| Salman Rushdie
New York, Nov. 5 (Reuters): Based on a book that Salman Rushdie wrote while he was still under threat of death, a new opera Haroun and the Sea of Stories is a fable about free speech that its creators say speaks straight to the post-September 11 world.
The opera, which premiered this week in New York, is about 11-year-old Haroun and his father Rashid, a story-teller whose stories run dry when his wife leaves him and his son asks the question: 'What's the use of stories that aren't even true'
Rushdie started writing Haroun... in 1989, just after Iran's Ayatollah Khomeini had issued a fatwa, or decree, instructing Muslims to kill the author because of his book The Satanic Verses, which Iran's clerics deemed blasphemous.
'Before, for most of us, the threats that underlie the book were abstract,' composer Charles Wuorinen says. 'All of a sudden, we were brought into direct confrontation with the same enemy that Salman had had all these years.'
Wuorinen decided to make an opera out of Rushdie's most accessible novel a decade ago.
Completed in 2001, the show was delayed by financial problems after the September 11 attacks.
'During the time it has taken to write first the novel and then the opera, and to bring it to the stage, the world in which it was written has markedly changed,' says James Fenton, the British poet who adapted the book for the libretto.
The story pits Haroun against the villain Khattam-Shud who rules over a silent land and tries to poison the Sea of Stories. 'Inside every single story there lies a world, a story world, that I cannot rule at all,' the tyrant sings.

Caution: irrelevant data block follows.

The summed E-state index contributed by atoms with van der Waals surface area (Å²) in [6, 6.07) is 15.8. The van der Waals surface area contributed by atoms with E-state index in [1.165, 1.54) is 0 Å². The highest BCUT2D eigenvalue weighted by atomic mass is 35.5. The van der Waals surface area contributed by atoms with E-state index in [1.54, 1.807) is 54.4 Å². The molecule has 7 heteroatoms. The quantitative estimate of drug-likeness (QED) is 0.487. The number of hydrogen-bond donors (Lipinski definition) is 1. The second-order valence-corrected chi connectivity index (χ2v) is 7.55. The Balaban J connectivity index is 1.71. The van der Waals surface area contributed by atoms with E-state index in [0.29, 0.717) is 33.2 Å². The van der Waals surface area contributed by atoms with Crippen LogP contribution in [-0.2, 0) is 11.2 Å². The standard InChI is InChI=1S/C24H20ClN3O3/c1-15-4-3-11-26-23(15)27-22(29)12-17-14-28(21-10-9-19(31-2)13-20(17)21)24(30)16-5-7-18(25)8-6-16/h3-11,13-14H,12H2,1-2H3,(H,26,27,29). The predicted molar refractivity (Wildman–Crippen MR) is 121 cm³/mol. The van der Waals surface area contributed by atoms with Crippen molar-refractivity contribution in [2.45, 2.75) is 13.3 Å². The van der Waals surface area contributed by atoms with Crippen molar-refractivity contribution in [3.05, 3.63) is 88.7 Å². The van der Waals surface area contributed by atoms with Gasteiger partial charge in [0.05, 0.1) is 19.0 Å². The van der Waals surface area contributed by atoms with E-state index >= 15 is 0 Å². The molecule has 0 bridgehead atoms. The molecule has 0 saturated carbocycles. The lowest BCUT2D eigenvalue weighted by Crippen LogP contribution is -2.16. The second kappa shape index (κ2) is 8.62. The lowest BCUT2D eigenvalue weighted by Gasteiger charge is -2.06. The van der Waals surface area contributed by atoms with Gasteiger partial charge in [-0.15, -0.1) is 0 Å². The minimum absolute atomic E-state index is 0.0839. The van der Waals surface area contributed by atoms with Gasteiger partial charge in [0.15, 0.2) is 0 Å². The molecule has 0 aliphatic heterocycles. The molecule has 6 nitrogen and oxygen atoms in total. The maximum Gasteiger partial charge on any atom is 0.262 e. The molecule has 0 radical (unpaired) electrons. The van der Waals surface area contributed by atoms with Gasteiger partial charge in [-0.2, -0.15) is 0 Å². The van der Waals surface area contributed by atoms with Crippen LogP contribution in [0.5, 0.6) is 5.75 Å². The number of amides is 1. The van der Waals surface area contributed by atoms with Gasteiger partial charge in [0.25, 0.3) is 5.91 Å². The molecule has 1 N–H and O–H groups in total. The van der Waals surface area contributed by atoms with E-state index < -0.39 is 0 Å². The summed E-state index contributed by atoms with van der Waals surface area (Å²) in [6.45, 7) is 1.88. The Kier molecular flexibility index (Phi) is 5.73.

In the book Haroun makes a fantastic journey to the moon of Kahani, he finds the Great Story Sea populated by Plentimaw fish, a water genie who can turn on and off the tap of stories, and a princess whose singing is so terrible that her people hesitate to rescue her at the crucial moment.
The wildly colourful costumes and surreal projections that take the place of scenery give the opera a cinematic feel, as does the pace of the action, with 17 scenes in the first act.
Some critics marked down the music as overly complex, but the witty dialogue drew frequent laughs and wit also permeates the score ' when Haroun and his sidekicks ride to the rescue we hear a few bars of Wagner's Ride of the Valkyries.
'I've been told there were a number of children who not only managed to survive the first act which is quite long but came back for more and were delighted by it,' Wuorinen said.
Rushdie said it was not the first time he had seen Haroun... on stage ' it has been a play in London and produced in a puppet version in Europe.
'There's an animation feature in the works,' Rushdie said. 'I'm just happy that this book seems to make people want to do things with it.'